• St Aidan's 'Thursday Team' Volunteers

    Today we are focusing on our Thursday Volunteer Reserve Assistants.

    This group of volunteers work across the reserve to support the wardens in maintaining the reserve for wildlife and visitors.


    Sam, who is one of our Thursday volunteers, says “In my working life I realised I wasn't spending any time outside and certainly wasn't getting enough exercise, which was soon to change. I joined RSPB St Aidan’s in October…

    • 31 May 2018
  • Lesley, Reserve Volunteer

    Lesley is one of our Wednesday Reserve Assistants at Fairburn Ings and is very enthusiast about the team “We are a friendly group of usually 6 who work well together. We even have a WhatsApp group chat called ‘Wot’s ‘Appning Wednesday’ where we keep in touch with each other with photos of the work we are doing on the reserve. I didn’t know what I would be doing when I started volunteering but I knew I wanted to work mostly…

    • 31 May 2018
  • Young Ranger Volunteer, Georgia

    Today’s volunteer is one of our youngest Volunteer Rangers a St Aidan’s, Georgia.

    Always enthusiastic Georgia told us: “I started volunteering at the RSPB because I wanted to inspire people to love St Aiden’s as much as I do. The birds I’ve learnt and people I’ve met while I’ve been here have shown me how noticeable a small change can be and how, when working together, we’re all able to help give nature…

    • 31 May 2018
  • Sunday Fun-day Volunteers: Val & Keith

    Introducing Keith and Val, who describe themselves as ‘the Sunday morning novices’, having joined 6 months ago. 

    Val says “Keith is a Ranger and is trying hard to sound like a walking encyclopaedia on all things bird-like.  He is getting there with the help of our other wonderful and knowledgeable experienced Rangers.  I am an assistant in the visitor centre and now, at last, becoming familiar with the…

    • 31 May 2018
  • Meet Janine & Chris, Aire Valley Volunteer Co-ordinators

    Introducing Janine and Chris, our new Volunteer Coordinators at St Aidan’s and Fairburn Ings. They recruit and support our wonderful team of over a 100 volunteers.

    Chris says “I’m a relative newbie, having joined the team in January. So pleased I decided to volunteer with RSPB (and that they were prepared to take me on!). I’ve missed being part of a team since I retired and have been made to feel so welcome at…

    • 31 May 2018
  • They’re Here! The Harbingers of Summer (& St Aidan's Sightings)

    The four birds that epitomise summer, namely screaming swifts, jabbering sand martins, prattling house martins and trilling swallows are now all here. Sand martins arrive first (usually late March/early April), followed by swallows, house martins and finally the swifts (usually late April/early May) and depart the earliest, during August. By now they are all extremely active hawking for aerial insects as their time is…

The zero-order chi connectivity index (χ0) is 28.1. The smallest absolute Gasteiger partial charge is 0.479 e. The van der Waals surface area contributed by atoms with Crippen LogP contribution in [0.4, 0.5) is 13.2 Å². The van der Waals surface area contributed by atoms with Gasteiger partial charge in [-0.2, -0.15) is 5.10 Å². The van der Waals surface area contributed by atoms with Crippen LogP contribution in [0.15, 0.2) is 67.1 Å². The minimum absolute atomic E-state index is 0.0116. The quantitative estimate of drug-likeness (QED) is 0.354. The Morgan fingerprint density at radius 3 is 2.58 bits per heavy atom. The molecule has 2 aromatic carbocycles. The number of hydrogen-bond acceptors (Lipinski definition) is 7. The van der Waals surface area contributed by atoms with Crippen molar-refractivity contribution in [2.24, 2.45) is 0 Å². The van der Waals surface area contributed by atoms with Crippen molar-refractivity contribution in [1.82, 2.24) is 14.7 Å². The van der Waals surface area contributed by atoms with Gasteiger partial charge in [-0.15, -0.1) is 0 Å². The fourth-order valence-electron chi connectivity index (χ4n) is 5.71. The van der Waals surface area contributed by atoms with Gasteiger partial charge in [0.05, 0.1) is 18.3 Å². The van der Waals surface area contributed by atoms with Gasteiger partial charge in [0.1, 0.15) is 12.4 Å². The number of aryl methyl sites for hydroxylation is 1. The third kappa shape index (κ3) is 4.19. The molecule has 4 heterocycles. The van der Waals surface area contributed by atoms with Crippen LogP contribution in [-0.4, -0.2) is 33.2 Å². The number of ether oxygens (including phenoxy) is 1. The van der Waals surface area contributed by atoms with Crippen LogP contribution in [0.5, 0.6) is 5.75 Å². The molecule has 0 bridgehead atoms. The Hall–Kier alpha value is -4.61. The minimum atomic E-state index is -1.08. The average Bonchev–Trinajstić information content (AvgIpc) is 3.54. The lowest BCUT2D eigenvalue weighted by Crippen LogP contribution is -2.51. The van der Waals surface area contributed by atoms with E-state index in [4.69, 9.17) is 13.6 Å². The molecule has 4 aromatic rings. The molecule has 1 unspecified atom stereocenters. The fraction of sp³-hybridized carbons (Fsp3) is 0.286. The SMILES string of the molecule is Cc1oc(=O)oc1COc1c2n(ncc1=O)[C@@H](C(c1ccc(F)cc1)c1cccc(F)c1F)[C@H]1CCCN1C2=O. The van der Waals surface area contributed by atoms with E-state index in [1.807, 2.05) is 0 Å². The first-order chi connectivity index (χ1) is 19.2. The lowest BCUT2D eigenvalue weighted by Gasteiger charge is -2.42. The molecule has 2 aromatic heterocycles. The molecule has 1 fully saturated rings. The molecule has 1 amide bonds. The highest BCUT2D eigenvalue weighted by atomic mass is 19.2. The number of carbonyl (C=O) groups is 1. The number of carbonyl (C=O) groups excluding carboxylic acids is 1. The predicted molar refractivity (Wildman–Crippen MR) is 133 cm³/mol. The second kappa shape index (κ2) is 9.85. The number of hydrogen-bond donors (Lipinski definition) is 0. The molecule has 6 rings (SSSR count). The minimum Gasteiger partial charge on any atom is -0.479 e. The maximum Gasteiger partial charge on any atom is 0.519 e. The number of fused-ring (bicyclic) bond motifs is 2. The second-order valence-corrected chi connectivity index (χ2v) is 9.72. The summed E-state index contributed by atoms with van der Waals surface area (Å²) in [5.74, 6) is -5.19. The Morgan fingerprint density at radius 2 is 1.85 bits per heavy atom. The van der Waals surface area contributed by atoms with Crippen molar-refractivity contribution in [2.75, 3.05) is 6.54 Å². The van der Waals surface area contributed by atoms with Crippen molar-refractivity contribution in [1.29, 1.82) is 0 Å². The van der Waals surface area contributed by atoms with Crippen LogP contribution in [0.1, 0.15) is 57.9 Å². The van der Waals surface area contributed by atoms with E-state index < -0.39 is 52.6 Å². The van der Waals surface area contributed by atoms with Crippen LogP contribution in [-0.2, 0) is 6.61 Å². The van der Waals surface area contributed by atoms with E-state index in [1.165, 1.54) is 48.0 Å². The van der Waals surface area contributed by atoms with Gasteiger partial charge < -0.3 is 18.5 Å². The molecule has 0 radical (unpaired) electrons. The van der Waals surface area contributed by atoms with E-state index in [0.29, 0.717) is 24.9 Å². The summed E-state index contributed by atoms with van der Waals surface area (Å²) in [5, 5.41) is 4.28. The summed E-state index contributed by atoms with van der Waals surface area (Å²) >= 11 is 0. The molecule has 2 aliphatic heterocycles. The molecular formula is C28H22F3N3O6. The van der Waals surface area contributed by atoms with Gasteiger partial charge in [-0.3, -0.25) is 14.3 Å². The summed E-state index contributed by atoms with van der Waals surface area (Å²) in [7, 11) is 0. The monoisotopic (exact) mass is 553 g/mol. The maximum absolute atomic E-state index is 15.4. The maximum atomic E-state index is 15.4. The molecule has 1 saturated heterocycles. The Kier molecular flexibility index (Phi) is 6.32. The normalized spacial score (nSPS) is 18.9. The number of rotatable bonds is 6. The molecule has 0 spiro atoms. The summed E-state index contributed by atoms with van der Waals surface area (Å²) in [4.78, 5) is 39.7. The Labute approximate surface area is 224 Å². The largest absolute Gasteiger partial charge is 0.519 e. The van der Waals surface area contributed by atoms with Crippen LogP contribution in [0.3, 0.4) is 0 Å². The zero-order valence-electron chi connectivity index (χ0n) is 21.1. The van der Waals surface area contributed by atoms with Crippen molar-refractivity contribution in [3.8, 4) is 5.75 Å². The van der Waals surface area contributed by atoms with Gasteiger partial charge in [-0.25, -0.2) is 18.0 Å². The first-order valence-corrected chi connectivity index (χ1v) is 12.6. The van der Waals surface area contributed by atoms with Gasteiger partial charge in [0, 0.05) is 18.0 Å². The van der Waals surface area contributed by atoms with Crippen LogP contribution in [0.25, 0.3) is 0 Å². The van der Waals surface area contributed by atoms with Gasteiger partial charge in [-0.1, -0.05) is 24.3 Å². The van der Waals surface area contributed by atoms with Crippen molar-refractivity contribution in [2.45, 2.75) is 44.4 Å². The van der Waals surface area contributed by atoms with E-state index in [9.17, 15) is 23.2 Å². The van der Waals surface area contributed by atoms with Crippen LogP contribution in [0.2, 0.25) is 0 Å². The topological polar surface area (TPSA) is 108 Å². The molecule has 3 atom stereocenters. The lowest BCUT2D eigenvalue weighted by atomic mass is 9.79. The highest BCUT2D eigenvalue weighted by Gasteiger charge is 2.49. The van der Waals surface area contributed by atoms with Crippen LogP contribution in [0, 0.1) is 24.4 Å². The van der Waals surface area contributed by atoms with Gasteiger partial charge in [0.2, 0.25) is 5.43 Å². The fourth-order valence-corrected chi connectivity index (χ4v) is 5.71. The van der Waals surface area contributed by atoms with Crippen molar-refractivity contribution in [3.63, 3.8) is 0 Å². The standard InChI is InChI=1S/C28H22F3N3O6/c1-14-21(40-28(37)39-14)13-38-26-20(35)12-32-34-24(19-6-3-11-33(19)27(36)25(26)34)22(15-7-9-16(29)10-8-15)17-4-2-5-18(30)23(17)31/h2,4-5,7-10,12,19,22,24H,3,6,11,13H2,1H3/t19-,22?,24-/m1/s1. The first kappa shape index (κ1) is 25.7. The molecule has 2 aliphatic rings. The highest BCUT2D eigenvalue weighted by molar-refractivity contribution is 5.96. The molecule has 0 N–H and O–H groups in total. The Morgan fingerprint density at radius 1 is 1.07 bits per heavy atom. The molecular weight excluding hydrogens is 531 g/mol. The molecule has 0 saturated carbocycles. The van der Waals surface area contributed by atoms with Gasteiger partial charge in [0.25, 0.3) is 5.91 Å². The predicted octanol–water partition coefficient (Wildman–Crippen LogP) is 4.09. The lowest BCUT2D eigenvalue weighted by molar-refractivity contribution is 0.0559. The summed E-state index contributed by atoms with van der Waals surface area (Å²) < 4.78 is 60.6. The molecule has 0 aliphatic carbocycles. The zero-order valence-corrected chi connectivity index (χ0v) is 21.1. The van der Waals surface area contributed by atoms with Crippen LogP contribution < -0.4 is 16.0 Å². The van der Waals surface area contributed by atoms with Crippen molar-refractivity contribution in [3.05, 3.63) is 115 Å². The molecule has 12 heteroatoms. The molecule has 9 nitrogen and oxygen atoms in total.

• 30 May 2018
  • Fairburn Ings Sightings 13th May to 29 May 2018

    Coal Tips

    The reed warbler’s rhythmic, repetitive song currently fills the air around the coal tips; these secretive little birds deliver their songs from the cover of the reed beds. You can often see their shadow moving amidst the reeds and on occasion shuffling up into view still delivering their song, a wonderful treat and so worth waiting for.

    Reed warbler - Pete Maugham

    Sightings of the black-necked…

    • 30 May 2018
  • Fairburn Ings Sightings

    This week we welcome our new sightings blogger, Pete. He's a regular at Fairburn, knows his wildlife & pretty handy with a camera too. If you see him around, give him a wave (he'll have a badge, whether he'll be incognito is another thing!)

    Lin Dike

    A potential rarity was found near Warbler Corner last week (between Lin Dike hide and iron bridge) I say potential because the sighting has yet to be…

    • 16 May 2018
  • The good, the bad and the ugly

    For your delight and delectation, I spent a couple of hours crawling around on my allotment this week, hobnobbing with the insects. There's nothing like getting down and dirty on a sunny spring day to press your 'wow' buttons. Here's who I met:

    Female Tawny mining bee (Andrena fulva) out shopping

    This lady may well live in your lawn, leaving little volcanoes of earth at her doorway. She's harmless…

    • 6 May 2018
  • 6000 miles (or 9,952km) Plus St. Aidan's Sightings

    This is the distance, as a crow flies, between Leeds and Cape Town, South Africa and represents the UK’s importance for birds that winter in Africa and breed here. All wheatear spend their winters in central Africa and come spring, the various races travel to north Africa, northern Asia, Greenland, north-west Canada and Europe. The Greenland race is a passage migrant to the UK on its way to its Arctic breeding grounds…

    • 2 May 2018